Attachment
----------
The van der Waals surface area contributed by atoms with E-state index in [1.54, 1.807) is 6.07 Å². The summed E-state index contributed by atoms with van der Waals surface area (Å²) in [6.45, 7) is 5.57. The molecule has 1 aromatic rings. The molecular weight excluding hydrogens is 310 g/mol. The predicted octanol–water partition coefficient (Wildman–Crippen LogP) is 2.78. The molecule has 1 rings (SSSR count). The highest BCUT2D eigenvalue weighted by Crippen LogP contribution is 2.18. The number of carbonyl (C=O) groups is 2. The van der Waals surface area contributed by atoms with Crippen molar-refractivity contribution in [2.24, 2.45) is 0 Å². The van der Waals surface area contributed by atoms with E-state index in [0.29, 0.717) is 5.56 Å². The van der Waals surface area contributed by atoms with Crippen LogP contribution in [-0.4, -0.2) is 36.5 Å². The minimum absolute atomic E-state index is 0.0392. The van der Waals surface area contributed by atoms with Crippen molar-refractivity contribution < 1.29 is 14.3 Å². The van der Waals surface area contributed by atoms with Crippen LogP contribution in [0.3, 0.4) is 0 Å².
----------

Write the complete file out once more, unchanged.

The van der Waals surface area contributed by atoms with E-state index in [1.54, 1.807) is 6.07 Å². The summed E-state index contributed by atoms with van der Waals surface area (Å²) in [6.45, 7) is 5.57. The molecule has 1 aromatic rings. The molecular weight excluding hydrogens is 310 g/mol. The predicted octanol–water partition coefficient (Wildman–Crippen LogP) is 2.78. The molecule has 1 rings (SSSR count). The highest BCUT2D eigenvalue weighted by Crippen LogP contribution is 2.18. The number of carbonyl (C=O) groups is 2. The van der Waals surface area contributed by atoms with Crippen molar-refractivity contribution in [2.24, 2.45) is 0 Å². The van der Waals surface area contributed by atoms with E-state index in [0.29, 0.717) is 5.56 Å². The van der Waals surface area contributed by atoms with Crippen LogP contribution in [-0.4, -0.2) is 36.5 Å². The minimum absolute atomic E-state index is 0.0392. The van der Waals surface area contributed by atoms with Crippen molar-refractivity contribution < 1.29 is 14.3 Å². The van der Waals surface area contributed by atoms with Crippen LogP contribution in [0.3, 0.4) is 0 Å².